Imagine spending every moment of your life with the person you love. In the morning, one alarm would wake you both. You'd drive to work together, labor side by side, break briefly for left-over sushi from dinner the night before. After work, you'd stop for a drink at the oceanfront wine bar and dine comfortably in the autumn breeze. You'd always sleep in the same bed, even when fighting. Sound like paradise? Or more like the perfect punishment?
Most couples can't tolerate so much of each other, no matter the strength of their love. And it's healthy to cherish time apart; our individual jobs and lifestyles may keep us from killing -- from sheer, maddening boredom -- our beloved life partners. There are exceptions, of course -- partnerships that are born in the bedroom can boom in business (and vice versa). These couples, able to communicate on every level, may even have an edge over other enterprises when they join forces at work.
That's the way it is for John and Sheila Jacob, the highly trained mom and pop of Continental cuisine. Sheila Jacob considers it a privilege to share her workdays as well as her nights with her husband John. The Jacobs own the commendable Wild Rose in Hollywood, a 45-seat restaurant in the Emerald Park Office Center. John, the chef, began his career at the Pier House in Key West when he was eighteen, then trained at the Culinary Institute of America. The extroverted Sheila manages the front of the house; she also makes the pasta and bakes the nightly assortment of sweets. The size of the restaurant naturally demands that they work closely and productively; it helps, as Sheila said, that they "got rid of the fighting years ago. Now it's relaxing to do it [work] together." Every morning, the two of them enjoy shopping for that day's produce and seafood, buying only the freshest of ingredients, writing the menu based on what's available. They are in many ways the perfect team.
More than culinary skill makes the Wild Rose blossom, though the couple's expertise is abundantly evident. The harmony that exists behind the kitchen doors translates to the dining room, allowing for a casual, relaxing dining experience. I've been mired too often in the quirky pretentiousness of South Beach eateries and the staid affluence of Coral Gables dining establishments; I tend to forget that people run restaurants for reasons other than local fame and a quick monetary return. The Jacobs sold Michael's, their restaurant in East Hampton, Long Island, because, with its huge size, it lacked an intimate touch. Their first venture together in Florida, the Wild Rose, has no "investors," no "limited partnerships." It doesn't have a bar or even a written menu.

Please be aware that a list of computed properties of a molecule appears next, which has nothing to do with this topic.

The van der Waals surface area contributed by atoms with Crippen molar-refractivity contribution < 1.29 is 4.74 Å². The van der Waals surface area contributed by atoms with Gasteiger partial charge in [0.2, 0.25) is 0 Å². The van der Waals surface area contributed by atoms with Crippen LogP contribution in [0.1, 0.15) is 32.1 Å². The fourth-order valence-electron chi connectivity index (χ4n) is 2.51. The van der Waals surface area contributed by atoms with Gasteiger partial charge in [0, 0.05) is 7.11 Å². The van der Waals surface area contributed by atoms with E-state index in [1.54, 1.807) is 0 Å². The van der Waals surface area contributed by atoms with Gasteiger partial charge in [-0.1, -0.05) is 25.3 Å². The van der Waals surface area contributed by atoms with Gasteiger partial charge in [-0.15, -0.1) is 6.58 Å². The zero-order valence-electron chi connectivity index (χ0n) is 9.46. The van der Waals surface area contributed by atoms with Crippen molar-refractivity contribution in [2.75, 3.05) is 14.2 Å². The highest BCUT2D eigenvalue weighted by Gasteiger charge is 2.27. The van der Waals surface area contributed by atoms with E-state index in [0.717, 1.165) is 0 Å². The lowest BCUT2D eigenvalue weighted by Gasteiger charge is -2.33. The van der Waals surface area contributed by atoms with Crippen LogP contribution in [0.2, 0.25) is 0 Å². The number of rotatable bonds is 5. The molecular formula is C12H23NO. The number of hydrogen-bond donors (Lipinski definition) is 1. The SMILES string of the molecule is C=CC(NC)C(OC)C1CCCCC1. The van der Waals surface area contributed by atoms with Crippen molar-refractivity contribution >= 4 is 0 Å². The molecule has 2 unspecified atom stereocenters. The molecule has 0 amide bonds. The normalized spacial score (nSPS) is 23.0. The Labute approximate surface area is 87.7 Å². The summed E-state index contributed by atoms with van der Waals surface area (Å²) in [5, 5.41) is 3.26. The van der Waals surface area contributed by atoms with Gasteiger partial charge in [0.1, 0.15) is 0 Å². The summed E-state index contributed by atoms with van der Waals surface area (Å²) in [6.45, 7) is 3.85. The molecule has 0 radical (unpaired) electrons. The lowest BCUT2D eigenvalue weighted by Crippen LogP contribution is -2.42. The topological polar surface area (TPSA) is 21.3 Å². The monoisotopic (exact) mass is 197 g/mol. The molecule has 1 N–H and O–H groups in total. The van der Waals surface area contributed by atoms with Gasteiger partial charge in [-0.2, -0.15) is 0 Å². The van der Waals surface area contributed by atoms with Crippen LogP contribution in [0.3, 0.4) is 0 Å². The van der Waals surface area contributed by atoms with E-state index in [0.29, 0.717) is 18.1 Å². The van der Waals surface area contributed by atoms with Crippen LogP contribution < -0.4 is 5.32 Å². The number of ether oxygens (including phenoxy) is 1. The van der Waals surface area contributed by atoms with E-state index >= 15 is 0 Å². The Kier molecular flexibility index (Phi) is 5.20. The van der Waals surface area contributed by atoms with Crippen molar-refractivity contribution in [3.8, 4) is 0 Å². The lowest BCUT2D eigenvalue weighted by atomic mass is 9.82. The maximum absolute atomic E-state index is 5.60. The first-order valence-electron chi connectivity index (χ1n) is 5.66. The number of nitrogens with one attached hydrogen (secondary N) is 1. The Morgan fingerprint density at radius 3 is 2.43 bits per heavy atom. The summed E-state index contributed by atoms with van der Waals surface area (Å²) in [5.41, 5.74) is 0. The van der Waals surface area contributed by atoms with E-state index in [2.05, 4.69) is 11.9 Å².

What it does have is the Jacobs, a couple married to the business as well as to each other, whose major ambition is to make their customers as happy as they are themselves.
So this must be love at work at the Wild Rose. It is a familial kind of affection that will surely lure me again. The clientele, a far-reaching "local" base that extends from Miami to Boca Raton, feels similarly: most diners, ranging in age from young 30s to young 60s, are regulars, appearing two to three times weekly. They come back for both the consistency of John's one-man kitchen (he has two assistants but no other chef) and the unforced intimacy of Sheila's dining room.
A homey air extends to the menu. A blackboard is hauled to your table, propped on a chair in front of you. Sheila introduces and explains each dish the way a schoolteacher conducts a lesson, pausing for questions and peering eagerly at you to make sure you're completely enthralled. On a recent September evening, we were certainly enticed by the menu's pasta, meat, and seafood dishes, all of which can be specially ordered if the kitchen isn't too busy. Suppose, for example, the linguine with fresh pesto sounded intriguing, but you felt like having fish. No problem. Pompano pesto is born, free of labor pains. Sheila even offers various other options during her spiel.